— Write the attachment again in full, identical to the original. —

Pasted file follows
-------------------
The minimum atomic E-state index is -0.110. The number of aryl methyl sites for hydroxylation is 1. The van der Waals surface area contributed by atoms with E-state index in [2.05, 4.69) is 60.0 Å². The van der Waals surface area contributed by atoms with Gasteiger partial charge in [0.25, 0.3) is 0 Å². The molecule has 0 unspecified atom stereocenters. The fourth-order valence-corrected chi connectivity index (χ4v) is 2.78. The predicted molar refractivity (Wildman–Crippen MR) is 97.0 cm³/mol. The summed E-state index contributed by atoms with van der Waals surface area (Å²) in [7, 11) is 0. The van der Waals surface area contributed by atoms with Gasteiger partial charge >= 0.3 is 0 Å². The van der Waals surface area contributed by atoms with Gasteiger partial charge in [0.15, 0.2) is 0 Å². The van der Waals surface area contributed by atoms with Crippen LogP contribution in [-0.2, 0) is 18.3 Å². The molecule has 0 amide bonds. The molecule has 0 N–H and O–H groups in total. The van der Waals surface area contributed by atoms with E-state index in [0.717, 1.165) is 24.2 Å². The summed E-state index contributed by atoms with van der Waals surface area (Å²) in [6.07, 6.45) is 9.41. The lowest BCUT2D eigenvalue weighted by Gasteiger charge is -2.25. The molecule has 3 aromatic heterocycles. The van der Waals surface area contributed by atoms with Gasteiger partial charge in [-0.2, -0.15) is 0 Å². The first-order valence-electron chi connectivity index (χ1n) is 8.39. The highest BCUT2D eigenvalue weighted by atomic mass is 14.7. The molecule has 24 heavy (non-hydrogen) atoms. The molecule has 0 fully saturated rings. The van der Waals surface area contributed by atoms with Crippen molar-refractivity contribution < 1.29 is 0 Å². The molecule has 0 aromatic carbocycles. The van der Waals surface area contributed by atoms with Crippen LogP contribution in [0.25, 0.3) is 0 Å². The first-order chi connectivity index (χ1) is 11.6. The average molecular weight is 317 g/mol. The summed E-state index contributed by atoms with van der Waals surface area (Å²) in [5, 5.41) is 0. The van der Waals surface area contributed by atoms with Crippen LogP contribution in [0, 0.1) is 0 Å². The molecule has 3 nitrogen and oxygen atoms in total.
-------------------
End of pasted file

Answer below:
The minimum atomic E-state index is -0.110. The number of aryl methyl sites for hydroxylation is 1. The van der Waals surface area contributed by atoms with E-state index in [2.05, 4.69) is 60.0 Å². The van der Waals surface area contributed by atoms with Gasteiger partial charge in [0.25, 0.3) is 0 Å². The molecule has 0 unspecified atom stereocenters. The fourth-order valence-corrected chi connectivity index (χ4v) is 2.78. The predicted molar refractivity (Wildman–Crippen MR) is 97.0 cm³/mol. The summed E-state index contributed by atoms with van der Waals surface area (Å²) in [7, 11) is 0. The van der Waals surface area contributed by atoms with Gasteiger partial charge >= 0.3 is 0 Å². The van der Waals surface area contributed by atoms with Gasteiger partial charge in [0.15, 0.2) is 0 Å². The van der Waals surface area contributed by atoms with Crippen LogP contribution in [-0.2, 0) is 18.3 Å². The molecule has 0 amide bonds. The molecule has 0 N–H and O–H groups in total. The van der Waals surface area contributed by atoms with E-state index in [0.717, 1.165) is 24.2 Å². The summed E-state index contributed by atoms with van der Waals surface area (Å²) in [6.07, 6.45) is 9.41. The lowest BCUT2D eigenvalue weighted by Gasteiger charge is -2.25. The molecule has 3 aromatic heterocycles. The van der Waals surface area contributed by atoms with Gasteiger partial charge in [-0.2, -0.15) is 0 Å². The first-order valence-electron chi connectivity index (χ1n) is 8.39. The highest BCUT2D eigenvalue weighted by atomic mass is 14.7. The molecule has 24 heavy (non-hydrogen) atoms. The molecule has 0 fully saturated rings. The van der Waals surface area contributed by atoms with Crippen molar-refractivity contribution < 1.29 is 0 Å². The molecule has 0 aromatic carbocycles. The van der Waals surface area contributed by atoms with Crippen LogP contribution in [0.25, 0.3) is 0 Å². The first-order chi connectivity index (χ1) is 11.6. The average molecular weight is 317 g/mol. The summed E-state index contributed by atoms with van der Waals surface area (Å²) in [5, 5.41) is 0. The van der Waals surface area contributed by atoms with Crippen LogP contribution in [0, 0.1) is 0 Å². The molecule has 3 nitrogen and oxygen atoms in total.